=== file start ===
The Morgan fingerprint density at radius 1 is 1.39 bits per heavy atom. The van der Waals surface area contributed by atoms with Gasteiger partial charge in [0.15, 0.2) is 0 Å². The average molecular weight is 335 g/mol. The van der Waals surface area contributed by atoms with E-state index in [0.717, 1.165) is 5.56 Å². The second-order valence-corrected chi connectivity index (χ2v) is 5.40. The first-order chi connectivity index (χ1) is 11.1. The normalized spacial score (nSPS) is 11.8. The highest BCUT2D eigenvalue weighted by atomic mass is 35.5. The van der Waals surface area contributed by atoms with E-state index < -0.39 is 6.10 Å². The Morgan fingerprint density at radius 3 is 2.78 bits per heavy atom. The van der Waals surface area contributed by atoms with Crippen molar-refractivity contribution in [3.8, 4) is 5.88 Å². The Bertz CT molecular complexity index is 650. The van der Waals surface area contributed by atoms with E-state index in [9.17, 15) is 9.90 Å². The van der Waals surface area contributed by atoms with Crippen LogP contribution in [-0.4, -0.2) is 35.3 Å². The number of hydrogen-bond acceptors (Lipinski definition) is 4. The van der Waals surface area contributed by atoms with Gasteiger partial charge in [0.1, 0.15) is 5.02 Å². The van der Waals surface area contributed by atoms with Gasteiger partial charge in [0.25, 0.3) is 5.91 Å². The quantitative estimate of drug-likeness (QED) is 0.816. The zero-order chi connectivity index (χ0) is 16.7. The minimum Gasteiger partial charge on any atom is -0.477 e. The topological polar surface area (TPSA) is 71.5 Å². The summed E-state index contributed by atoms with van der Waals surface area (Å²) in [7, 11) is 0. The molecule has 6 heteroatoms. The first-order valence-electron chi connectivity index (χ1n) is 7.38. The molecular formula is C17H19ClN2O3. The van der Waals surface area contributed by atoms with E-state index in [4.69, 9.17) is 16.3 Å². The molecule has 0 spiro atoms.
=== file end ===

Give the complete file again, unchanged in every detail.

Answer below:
The Morgan fingerprint density at radius 1 is 1.39 bits per heavy atom. The van der Waals surface area contributed by atoms with Gasteiger partial charge in [0.15, 0.2) is 0 Å². The average molecular weight is 335 g/mol. The van der Waals surface area contributed by atoms with E-state index in [0.717, 1.165) is 5.56 Å². The second-order valence-corrected chi connectivity index (χ2v) is 5.40. The first-order chi connectivity index (χ1) is 11.1. The normalized spacial score (nSPS) is 11.8. The highest BCUT2D eigenvalue weighted by atomic mass is 35.5. The van der Waals surface area contributed by atoms with E-state index < -0.39 is 6.10 Å². The Morgan fingerprint density at radius 3 is 2.78 bits per heavy atom. The van der Waals surface area contributed by atoms with Crippen molar-refractivity contribution in [3.8, 4) is 5.88 Å². The Bertz CT molecular complexity index is 650. The van der Waals surface area contributed by atoms with E-state index in [9.17, 15) is 9.90 Å². The van der Waals surface area contributed by atoms with Crippen LogP contribution in [-0.4, -0.2) is 35.3 Å². The number of hydrogen-bond acceptors (Lipinski definition) is 4. The van der Waals surface area contributed by atoms with Gasteiger partial charge in [0.1, 0.15) is 5.02 Å². The van der Waals surface area contributed by atoms with Gasteiger partial charge in [0.25, 0.3) is 5.91 Å². The quantitative estimate of drug-likeness (QED) is 0.816. The zero-order chi connectivity index (χ0) is 16.7. The minimum Gasteiger partial charge on any atom is -0.477 e. The topological polar surface area (TPSA) is 71.5 Å². The summed E-state index contributed by atoms with van der Waals surface area (Å²) in [7, 11) is 0. The molecule has 6 heteroatoms. The first-order valence-electron chi connectivity index (χ1n) is 7.38. The molecular formula is C17H19ClN2O3. The van der Waals surface area contributed by atoms with E-state index in [4.69, 9.17) is 16.3 Å². The molecule has 0 spiro atoms.